The World Health Organization has declared the novel coronavirus a global pandemic, with more than 118,000 confirmed cases worldwide. As countries brace for the worst, people around the world are looking to the United States for a drug that can prevent or cure the disease.

The world is right to put its hope in American scientists. Our country leads the world in drug development and has the best shot at delivering a rapid medical breakthrough.

Some in Congress seem bent on tearing down our world-class pharmaceutical research infrastructure. They think the government should have the power to set drug prices. But such policies would cripple America's biotech sector, devastate our efforts to fight pandemics and harm patients the world over.


American biotech firms began racing to develop coronavirus treatments almost as soon as the first case was reported in December. Massachusetts-based Moderna Inc. has already sent its experimental vaccine to government researchers for human trials. If testing begins on schedule, it would mark a record three-month turnaround from design to human trials.

Inovio Pharmaceuticals is working on a vaccine that could start human testing around the same time. California-based Gilead Sciences is investigating whether its antiviral drug "Remdesivir" — previously developed to treat Ebola — is effective against coronavirus.

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Meanwhile, Johnson and Johnson is teaming up with the federal Biomedical Advanced Research and Development Authority to respond to the pandemic. Through an existing partnership, the company and BARDA will look into whether existing therapeutics could treat or alleviate the severity of coronavirus infections.


This rapid response demonstrates just how crucial U.S. biotech firms are to medical progress and public health. For three decades, the United States has led the world in medical innovation. Seventy-five percent of global medical venture capital is invested in the United States. Our nation produces half of the world's new medicines. U.S. innovators are currently working on more than 4,500 potential new therapeutics, three-quarters of which could be first-in-class.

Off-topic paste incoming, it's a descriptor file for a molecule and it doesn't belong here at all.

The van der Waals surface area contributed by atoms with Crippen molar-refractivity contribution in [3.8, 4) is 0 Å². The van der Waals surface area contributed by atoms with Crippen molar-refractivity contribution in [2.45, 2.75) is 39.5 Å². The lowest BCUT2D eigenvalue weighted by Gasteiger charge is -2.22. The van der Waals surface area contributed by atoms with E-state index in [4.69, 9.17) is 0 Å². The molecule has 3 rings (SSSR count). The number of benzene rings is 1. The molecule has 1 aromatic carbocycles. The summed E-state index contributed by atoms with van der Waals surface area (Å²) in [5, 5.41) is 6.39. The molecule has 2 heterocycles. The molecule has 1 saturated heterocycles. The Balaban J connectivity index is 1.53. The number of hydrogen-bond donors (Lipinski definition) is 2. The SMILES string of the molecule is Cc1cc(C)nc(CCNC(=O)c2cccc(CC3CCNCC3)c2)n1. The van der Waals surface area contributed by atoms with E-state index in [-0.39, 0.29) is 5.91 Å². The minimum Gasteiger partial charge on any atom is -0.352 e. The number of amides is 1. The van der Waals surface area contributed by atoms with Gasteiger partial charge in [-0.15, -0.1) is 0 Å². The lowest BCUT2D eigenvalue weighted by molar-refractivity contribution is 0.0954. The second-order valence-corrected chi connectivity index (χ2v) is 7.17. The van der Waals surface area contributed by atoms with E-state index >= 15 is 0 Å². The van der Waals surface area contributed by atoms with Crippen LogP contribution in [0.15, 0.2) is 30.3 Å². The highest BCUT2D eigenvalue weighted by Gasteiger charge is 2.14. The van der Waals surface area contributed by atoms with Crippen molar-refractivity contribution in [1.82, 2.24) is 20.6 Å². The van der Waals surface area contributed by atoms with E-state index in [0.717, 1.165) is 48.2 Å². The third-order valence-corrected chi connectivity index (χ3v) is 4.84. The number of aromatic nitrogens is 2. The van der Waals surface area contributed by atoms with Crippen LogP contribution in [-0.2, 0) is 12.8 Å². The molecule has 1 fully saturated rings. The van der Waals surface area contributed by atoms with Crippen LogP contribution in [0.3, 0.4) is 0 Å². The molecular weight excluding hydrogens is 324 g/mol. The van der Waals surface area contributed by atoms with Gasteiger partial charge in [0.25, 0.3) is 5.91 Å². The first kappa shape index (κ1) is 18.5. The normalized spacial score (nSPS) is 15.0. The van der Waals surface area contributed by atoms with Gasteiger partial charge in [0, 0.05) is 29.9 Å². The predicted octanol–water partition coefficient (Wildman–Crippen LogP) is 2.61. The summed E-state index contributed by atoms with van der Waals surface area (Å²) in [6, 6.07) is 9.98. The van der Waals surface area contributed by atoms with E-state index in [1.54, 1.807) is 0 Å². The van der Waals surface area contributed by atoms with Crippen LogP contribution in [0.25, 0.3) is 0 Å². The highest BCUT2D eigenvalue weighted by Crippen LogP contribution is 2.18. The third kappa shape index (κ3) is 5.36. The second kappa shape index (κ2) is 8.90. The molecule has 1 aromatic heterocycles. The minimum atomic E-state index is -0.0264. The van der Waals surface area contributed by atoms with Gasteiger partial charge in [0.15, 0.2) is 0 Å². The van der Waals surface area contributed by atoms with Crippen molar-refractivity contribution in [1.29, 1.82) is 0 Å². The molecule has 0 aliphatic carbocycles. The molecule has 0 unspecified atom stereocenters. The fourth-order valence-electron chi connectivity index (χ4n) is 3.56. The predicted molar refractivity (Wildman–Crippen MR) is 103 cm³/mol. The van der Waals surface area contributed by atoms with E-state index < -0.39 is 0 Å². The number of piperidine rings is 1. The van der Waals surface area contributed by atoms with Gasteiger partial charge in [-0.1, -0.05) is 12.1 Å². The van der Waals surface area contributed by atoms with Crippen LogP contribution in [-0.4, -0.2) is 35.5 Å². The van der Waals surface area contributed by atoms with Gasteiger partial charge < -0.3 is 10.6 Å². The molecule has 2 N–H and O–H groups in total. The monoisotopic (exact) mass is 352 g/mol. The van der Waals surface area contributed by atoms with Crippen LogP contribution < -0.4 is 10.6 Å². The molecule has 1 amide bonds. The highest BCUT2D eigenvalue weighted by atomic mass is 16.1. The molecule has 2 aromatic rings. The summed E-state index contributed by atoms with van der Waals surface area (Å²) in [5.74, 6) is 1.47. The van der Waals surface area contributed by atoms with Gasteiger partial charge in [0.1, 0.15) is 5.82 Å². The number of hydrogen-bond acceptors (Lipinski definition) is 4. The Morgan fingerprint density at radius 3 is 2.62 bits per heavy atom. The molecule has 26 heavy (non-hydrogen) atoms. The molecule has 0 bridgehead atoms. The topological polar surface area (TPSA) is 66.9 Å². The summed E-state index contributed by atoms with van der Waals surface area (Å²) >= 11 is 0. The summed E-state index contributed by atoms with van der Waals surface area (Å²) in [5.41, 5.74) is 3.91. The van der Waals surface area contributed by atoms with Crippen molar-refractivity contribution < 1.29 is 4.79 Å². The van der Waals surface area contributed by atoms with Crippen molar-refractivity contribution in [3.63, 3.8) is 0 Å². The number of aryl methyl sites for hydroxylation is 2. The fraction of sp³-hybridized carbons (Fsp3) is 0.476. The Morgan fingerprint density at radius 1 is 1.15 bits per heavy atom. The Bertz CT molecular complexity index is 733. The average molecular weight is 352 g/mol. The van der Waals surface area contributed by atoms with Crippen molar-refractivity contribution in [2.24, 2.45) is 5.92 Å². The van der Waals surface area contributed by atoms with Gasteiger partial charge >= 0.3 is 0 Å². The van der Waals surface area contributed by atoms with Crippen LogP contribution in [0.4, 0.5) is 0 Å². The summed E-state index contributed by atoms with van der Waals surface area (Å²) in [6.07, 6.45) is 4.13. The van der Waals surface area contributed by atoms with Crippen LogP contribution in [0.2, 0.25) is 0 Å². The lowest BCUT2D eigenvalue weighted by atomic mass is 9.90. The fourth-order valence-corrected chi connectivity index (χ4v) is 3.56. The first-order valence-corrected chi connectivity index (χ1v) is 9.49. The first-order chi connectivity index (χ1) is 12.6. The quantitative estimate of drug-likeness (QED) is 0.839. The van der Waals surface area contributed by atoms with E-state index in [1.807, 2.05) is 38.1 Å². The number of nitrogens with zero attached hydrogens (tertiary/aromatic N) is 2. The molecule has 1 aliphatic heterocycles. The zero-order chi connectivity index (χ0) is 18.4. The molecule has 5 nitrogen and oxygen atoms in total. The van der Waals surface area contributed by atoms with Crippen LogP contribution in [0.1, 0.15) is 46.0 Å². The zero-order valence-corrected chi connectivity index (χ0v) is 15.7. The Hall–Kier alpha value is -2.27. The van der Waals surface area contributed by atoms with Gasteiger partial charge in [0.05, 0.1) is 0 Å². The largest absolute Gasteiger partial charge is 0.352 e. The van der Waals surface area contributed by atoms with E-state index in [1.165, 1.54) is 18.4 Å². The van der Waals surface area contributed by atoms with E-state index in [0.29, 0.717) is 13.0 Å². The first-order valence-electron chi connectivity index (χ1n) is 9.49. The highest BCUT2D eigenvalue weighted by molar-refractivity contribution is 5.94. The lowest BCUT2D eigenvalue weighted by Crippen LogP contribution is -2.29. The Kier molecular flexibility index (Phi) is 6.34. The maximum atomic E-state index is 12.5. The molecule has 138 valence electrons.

This is risky and expensive work. On average, it takes $2.6 billion and no less than a decade to bring a new drug from the initial research stage to the market. Only 12 percent of drugs that begin clinical trials ever garner approval from the Food and Drug Administration.

Companies will only roll the dice on drug development if they have a chance to recoup such massive investments. The United States imposes fewer restrictions on the prices of pharmaceuticals than do other countries, which often forcibly control them. So companies have a better shot at financial success in the U.S. market.

The American biotech industry's response to the coronavirus pandemic would look a lot different if the United States implemented price controls on innovative therapies.

That's a significant reason why so much medical innovation happens here.

The American biotech industry's response to the coronavirus pandemic would look a lot different if the United States implemented price controls on innovative therapies. Firms wouldn't have much incentive to develop treatments, knowing the government would eventually seize the fruits of their research at bargain-basement prices.

Inexplicably, both Republicans and Democrats have floated measures that would hamstring medical research and development. The House of Representatives recently passed a sweeping bill, H.R. 3, that would empower the government to cap the price of 250 common brand-name drugs. The prices could not exceed 120 percent of the average prices paid in six other developed countries with socialized health systems, including Canada, France and the United Kingdom.

The Trump administration has toyed with a similar proposal, its International Pricing Index, which would peg the U.S. prices of certain advanced drugs to those in 17 other developed countries.

The House bill's price controls would reduce drug companies' revenues by $1 trillion over 10 years, according to the Congressional Budget Office. That loss of revenue would deter innovators from investing in research and development. If H.R.3 became law, U.S. companies would develop up to 400 fewer new drugs over a decade.


A measure sponsored by Sen. Chuck Grassley, R-Iowa, contains its own version of price controls. Grassley's bill would cap drug price increases in Medicare at the inflation rate. Drug firms could respond to the revenue hit by investing less in research and development — and raising prices for drugs sold outside Medicare, to the detriment of the non-elderly population.

Thanks to our market-friendly health care system, the United States has the best chance of producing the first coronavirus treatment. Let's hope lawmakers stop trying to disrupt this system before the next pandemic hits.